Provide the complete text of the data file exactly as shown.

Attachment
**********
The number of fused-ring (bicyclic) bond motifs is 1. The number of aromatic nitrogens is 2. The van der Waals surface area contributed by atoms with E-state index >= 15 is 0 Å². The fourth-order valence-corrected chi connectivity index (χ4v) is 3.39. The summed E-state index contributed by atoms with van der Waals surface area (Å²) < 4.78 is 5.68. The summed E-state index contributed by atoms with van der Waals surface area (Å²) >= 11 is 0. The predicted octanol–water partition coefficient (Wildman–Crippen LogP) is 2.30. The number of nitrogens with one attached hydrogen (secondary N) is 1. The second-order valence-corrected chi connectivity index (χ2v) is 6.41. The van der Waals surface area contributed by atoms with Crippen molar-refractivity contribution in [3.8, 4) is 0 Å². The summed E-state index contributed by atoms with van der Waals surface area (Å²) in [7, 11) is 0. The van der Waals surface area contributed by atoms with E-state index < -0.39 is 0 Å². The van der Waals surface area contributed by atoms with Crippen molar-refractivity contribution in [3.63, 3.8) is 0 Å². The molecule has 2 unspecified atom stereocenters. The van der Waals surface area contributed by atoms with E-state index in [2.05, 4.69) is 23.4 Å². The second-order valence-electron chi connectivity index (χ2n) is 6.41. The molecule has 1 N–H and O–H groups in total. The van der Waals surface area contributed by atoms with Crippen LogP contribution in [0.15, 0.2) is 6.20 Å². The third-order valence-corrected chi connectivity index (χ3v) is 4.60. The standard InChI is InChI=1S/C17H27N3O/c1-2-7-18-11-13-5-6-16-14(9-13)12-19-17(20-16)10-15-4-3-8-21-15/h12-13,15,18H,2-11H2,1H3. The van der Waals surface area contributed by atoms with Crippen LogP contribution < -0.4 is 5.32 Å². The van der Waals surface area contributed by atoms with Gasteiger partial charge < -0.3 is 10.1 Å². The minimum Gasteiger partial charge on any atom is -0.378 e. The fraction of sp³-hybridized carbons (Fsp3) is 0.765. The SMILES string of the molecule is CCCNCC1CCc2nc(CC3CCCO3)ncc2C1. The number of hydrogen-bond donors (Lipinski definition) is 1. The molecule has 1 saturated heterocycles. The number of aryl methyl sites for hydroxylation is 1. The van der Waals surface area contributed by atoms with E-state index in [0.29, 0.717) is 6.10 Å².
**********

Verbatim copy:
The number of fused-ring (bicyclic) bond motifs is 1. The number of aromatic nitrogens is 2. The van der Waals surface area contributed by atoms with E-state index >= 15 is 0 Å². The fourth-order valence-corrected chi connectivity index (χ4v) is 3.39. The summed E-state index contributed by atoms with van der Waals surface area (Å²) < 4.78 is 5.68. The summed E-state index contributed by atoms with van der Waals surface area (Å²) >= 11 is 0. The predicted octanol–water partition coefficient (Wildman–Crippen LogP) is 2.30. The number of nitrogens with one attached hydrogen (secondary N) is 1. The second-order valence-corrected chi connectivity index (χ2v) is 6.41. The van der Waals surface area contributed by atoms with Crippen molar-refractivity contribution in [3.8, 4) is 0 Å². The summed E-state index contributed by atoms with van der Waals surface area (Å²) in [7, 11) is 0. The van der Waals surface area contributed by atoms with E-state index < -0.39 is 0 Å². The van der Waals surface area contributed by atoms with Crippen molar-refractivity contribution in [3.63, 3.8) is 0 Å². The molecule has 2 unspecified atom stereocenters. The van der Waals surface area contributed by atoms with E-state index in [2.05, 4.69) is 23.4 Å². The second-order valence-electron chi connectivity index (χ2n) is 6.41. The molecule has 1 N–H and O–H groups in total. The van der Waals surface area contributed by atoms with Crippen LogP contribution in [0.15, 0.2) is 6.20 Å². The third-order valence-corrected chi connectivity index (χ3v) is 4.60. The standard InChI is InChI=1S/C17H27N3O/c1-2-7-18-11-13-5-6-16-14(9-13)12-19-17(20-16)10-15-4-3-8-21-15/h12-13,15,18H,2-11H2,1H3. The van der Waals surface area contributed by atoms with Crippen LogP contribution < -0.4 is 5.32 Å². The van der Waals surface area contributed by atoms with Gasteiger partial charge < -0.3 is 10.1 Å². The minimum Gasteiger partial charge on any atom is -0.378 e. The fraction of sp³-hybridized carbons (Fsp3) is 0.765. The SMILES string of the molecule is CCCNCC1CCc2nc(CC3CCCO3)ncc2C1. The number of hydrogen-bond donors (Lipinski definition) is 1. The molecule has 1 saturated heterocycles. The number of aryl methyl sites for hydroxylation is 1. The van der Waals surface area contributed by atoms with E-state index in [0.29, 0.717) is 6.10 Å².